That Cute Cheerios Ad With The Interracial Family Is Back : Code Switch The first TV spot featured an adorable, curly-haired moppet named Gracie who had a black father and a white mother. The ad for Cheerios prompted a storm of protest and counter-protest last summer. Now, the cereal-maker is back with a sequel.

That Cute Cheerios Ad With The Interracial Family Is Back

A triumphant Gracie smirks at the haters. YouTube hide caption

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You might remember that Cheerios ad that caused a big hullabaloo last summer — and boy, is that a weird phrase to write — after it enraged all the knuckle-draggers on the Internet. Were they scandalized by General Mills' claims that Cheerios is good for heart health? Or were they really militant adherents of the Paleo Diet?

Haha! No, you silly naif! They were just bigots.

The ad featured an adorable, curly haired moppet named Gracie chatting with her mother, who is white. Her father is black.


The official YouTube video for the ad was inundated with so many ugly comments that General Mills pulled the TV spot from the site because they decided the reaction was no longer family friendly. The move only brought more attention to the ad, as people wanted to see what all the fuss was about. Tons of people had the opposite reaction, praising Cheerios for spotlighting an interracial family and the ad's profound awwww-ness. (Some other folks used it as an opportunity to riff some more on the way modern American families look.)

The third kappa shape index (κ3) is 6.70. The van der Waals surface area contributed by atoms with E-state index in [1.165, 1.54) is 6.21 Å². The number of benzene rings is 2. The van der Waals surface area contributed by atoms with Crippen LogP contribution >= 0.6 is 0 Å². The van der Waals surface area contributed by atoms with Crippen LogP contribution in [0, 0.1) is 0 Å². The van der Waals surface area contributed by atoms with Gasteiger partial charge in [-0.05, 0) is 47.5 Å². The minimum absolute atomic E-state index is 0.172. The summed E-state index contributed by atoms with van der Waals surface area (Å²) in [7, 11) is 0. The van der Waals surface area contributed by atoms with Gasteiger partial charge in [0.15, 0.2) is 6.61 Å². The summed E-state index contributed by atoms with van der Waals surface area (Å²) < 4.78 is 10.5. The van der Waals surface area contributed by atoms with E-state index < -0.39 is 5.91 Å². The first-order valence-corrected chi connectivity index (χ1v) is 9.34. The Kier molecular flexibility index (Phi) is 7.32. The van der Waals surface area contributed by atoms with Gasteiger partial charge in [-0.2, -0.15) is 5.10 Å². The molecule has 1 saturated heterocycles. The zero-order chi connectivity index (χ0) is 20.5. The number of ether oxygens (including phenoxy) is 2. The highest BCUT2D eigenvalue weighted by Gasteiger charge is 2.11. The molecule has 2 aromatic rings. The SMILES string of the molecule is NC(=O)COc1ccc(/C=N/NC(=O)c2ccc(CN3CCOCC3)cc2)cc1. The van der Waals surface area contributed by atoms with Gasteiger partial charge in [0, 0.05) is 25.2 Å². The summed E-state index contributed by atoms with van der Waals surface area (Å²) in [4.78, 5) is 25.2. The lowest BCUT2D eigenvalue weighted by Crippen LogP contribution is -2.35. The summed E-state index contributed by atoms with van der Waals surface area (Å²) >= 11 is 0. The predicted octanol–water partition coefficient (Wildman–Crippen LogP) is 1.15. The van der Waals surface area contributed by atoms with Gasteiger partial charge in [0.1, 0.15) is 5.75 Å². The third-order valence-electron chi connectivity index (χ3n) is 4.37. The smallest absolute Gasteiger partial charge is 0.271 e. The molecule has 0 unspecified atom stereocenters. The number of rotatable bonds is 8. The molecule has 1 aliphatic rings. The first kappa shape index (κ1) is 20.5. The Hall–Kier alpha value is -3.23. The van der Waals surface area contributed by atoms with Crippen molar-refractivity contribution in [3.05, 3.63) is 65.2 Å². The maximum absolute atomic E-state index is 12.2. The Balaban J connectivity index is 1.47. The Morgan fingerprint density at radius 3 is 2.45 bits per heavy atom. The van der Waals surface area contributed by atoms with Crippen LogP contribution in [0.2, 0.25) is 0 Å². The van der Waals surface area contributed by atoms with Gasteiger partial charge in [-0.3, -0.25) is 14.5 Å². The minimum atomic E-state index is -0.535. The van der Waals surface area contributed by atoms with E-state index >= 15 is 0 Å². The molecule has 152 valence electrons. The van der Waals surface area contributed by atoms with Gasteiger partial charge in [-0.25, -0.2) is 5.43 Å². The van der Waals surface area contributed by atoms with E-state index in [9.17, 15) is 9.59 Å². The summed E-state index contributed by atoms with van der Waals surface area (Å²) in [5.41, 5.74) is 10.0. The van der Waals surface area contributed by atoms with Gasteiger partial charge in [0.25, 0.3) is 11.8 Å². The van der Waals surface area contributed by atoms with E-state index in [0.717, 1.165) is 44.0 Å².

Now Cheerios is doubling down on that popular mixed-race family. Their latest installment will debut during the Super Bowl and shows the family breaking some news to that cute little girl.


Nice head fake there, Cheerios. For a second it looked like the parents might talk to their daughter about the controversy surrounding their last appearance — and maybe even have a Conversation About Race In America. In an ad. For Cereal. During the Super Bowl. (Could you imagine? Difficulty level: Asian.)

There are lots of wins for Cheerios here and lots of publicity for their ad campaign. Needling bigots with another fictive biracial child is probably just a fun, ancillary benefit.